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Novel FGFR2/3 inhibitor shows promise in solid tumors, including bladder cancer

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The novel agent ABSK061 approached a response rate of 40% in patients with advanced solid tumors harboring FGFR2/3 alterations.

Findings from a first-in-human phase 1 trial (NCT05244551) presented at the 2024 ESMO Targeted Anticancer Therapies Congress showed that the selective FGFR2/3 inhibitor ABSK061 is safe and induced anti-tumor activity in patients with advanced solid tumors—including urothelial carcinoma—harboring FGFR2/3 alterations.1

The open-label, phase 1 study enrolled patients with solid tumors who progressed on, were intolerant to, or declined standard-of-care therapy.

The open-label, phase 1 study enrolled patients with solid tumors who progressed on, were intolerant to, or declined standard-of-care therapy.

Results showed that patients evaluable for efficacy (n = 8) experienced an overall response rate (ORR) of 37.5%, which was comprised entirely of partial responses (PRs). The disease control rate (DCR) was 75%. Among 3 of the patients to achieve a PR, 1 patient had non–small cell lung cancer (NSCLC) and received 4 prior lines of therapy; another patient presented with urothelial carcinoma and had received 2 prior lines of therapy; and the third patient had gastric cancer with 2 prior lines of therapy.

In the safety population (n = 29), no dose-limiting toxicities (DLTs) were reported during dose escalation. Treatment-related adverse effects (TRAEs) were generally low grade and reversible, and no patients discontinued treatment due to TRAEs. The most common any-grade TRAEs were increased aspartate aminotransferase (AST) and increased alanine aminotransferase (ALT), which each occurred in 31% of patients.

Regarding AST/ALT elevation, lead study author Ji Zhu, MD, noted that nearly half of patients in the safety population had liver metastases.

“Dose-escalation data validate ABSK061 as the first highly selective FGFR2/3 inhibitor that targets driver alterations,” Zhu said in a presentation of the data. Zhu is a member of the Department of Radiotherapy Oncology at Zhejiang Cancer Hospital in Hangzhou, China.

Preclinical models demonstrated that ABSK061 exhibited higher selectivity for FGFR2/3 compared with FGFR1, informing the hypothesis that this selectivity could lead to decreased toxicities and improved efficacy in clinical trials.

The open-label, phase 1 study enrolled patients with solid tumors who progressed on, were intolerant to, or declined standard-of-care therapy.1,2 Patients were required to have an ECOG performance status of 0 or 1; a life expectancy of at least 3 months; and adequate organ and bone marrow function.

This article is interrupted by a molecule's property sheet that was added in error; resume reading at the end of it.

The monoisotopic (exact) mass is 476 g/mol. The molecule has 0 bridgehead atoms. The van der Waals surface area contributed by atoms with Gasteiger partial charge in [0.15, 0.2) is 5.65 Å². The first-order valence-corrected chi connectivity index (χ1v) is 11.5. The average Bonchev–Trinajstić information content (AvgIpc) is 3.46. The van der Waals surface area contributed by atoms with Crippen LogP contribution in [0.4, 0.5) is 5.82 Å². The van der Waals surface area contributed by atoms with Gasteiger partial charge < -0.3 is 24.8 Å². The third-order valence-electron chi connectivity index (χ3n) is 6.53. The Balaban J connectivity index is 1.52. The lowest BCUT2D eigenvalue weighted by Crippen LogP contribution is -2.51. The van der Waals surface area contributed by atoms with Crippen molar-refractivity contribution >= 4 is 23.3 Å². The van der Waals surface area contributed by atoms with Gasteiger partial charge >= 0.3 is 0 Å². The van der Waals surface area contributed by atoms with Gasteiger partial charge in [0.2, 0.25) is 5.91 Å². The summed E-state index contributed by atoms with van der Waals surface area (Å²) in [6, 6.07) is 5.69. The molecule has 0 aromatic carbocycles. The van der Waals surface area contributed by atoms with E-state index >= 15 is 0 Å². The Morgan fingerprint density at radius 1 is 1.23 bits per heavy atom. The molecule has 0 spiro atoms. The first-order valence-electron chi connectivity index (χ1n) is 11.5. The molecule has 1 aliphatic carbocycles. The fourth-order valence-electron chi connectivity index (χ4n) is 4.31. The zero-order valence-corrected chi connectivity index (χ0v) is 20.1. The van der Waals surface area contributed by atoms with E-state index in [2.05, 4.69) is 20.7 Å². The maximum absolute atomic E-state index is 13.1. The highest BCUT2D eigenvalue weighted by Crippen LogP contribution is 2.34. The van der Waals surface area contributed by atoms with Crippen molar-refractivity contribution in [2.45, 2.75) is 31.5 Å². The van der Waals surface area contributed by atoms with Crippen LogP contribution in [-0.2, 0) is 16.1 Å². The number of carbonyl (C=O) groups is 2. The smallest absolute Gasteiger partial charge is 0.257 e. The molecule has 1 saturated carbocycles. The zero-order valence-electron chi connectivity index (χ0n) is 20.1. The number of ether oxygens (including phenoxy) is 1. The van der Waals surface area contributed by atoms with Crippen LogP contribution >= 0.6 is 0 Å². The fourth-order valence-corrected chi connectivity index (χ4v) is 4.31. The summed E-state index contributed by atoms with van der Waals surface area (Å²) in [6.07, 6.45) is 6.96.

During dose escalation, patients received ABSK061 at 5 mg twice per day (n = 1), 10 mg twice per day (n = 1), 20 mg twice per day (n = 1), 35 mg twice per day (n = 3), 50 mg twice per day (n = 3), 75 mg twice per day (n = 7), 100 mg twice per day (n = 3), or 150 mg once per day (n = 4). Two cohorts also examined recommended doses for expansion (RDEs) at 150 mg once per day (n = 3) and 75 mg twice per day (n = 3). Enrollment is ongoing in the RDE cohorts, where patients are required to have activating FGFR2/3 alterations.1

Incidence of DLTs and AEs served as the primary end points of the study. Secondary end points included ORR, duration of response, DCR, progression-free survival, and pharmacokinetics.2

In the safety population, the median age was 54.0 years (range, 46.0-63.0), and 44.8% of patients were female. The majority of patients were Asian (96.6%) and had an ECOG performance status of 1 (93.1%). Prior lines of systemic therapy included 0 (3.4%), 1 (24.1%), 2 (37.9%), and 3 or more (34.5%). Notably, 93.1% of patients received prior chemotherapy, and 58.6% were previously treated with immunotherapy.1

Tumor types included bladder cancer (3.4%), cervical cancer (13.8%), cholangiocarcinoma (10.3%), colorectal cancer (10.3%), esophageal cancer (3.4%), gastric cancer (17.2%), gastroesophageal cancer (3.4%), NSCLC (10.3%), pancreatic cancer (6.9%), sarcoma (10.3%), small cell lung cancer (3.4%), and other (6.9%).

Additional safety data showed that other common any-grade TRAEs reported in at least 15% of the safety population included retinal pigment epithelial dystrophy/central serous retinopathy (RPED/CSR; 20.7%), increased alkaline phosphatase (17.2%), anemia (17.2%), hyperphosphatemia (17.2%), and diarrhea (17.2%). Grade 3 or higher increased AST and increased ALT each occurred in 3.4% of patients. Notably, all instances of RPED/CSR and hyperphosphatemia were grade 1 and reversible.

The rates of stomatitis, dry mouth, nail toxicity, alopecia, and palmar-plantar erythrodysesthesia were 10.3%, 6.9%, 3.4%, 3.4%, and 3.4%, respectively. No treatment-related dry eye was reported.

References

  1. Zhu J, Song Z, Zhao Y, et al. First-in-human study of ABSK061: A selective fibroblast growth factor receptor (FGFR) 2/3 inhibitor for treating patients with advanced solid tumors. Ann Oncol. 2024;9(suppl 1):1-11. doi:10.1016/esmoop/esmoop102271
  2. A study to assess safety, tolerability, and pharmacokinetics of ABSK061 in patients with advanced solid tumors. ClinicalTrials.gov. Updated November 16, 2023. Accessed March 6, 2024. https://clinicaltrials.gov/study/NCT05244551
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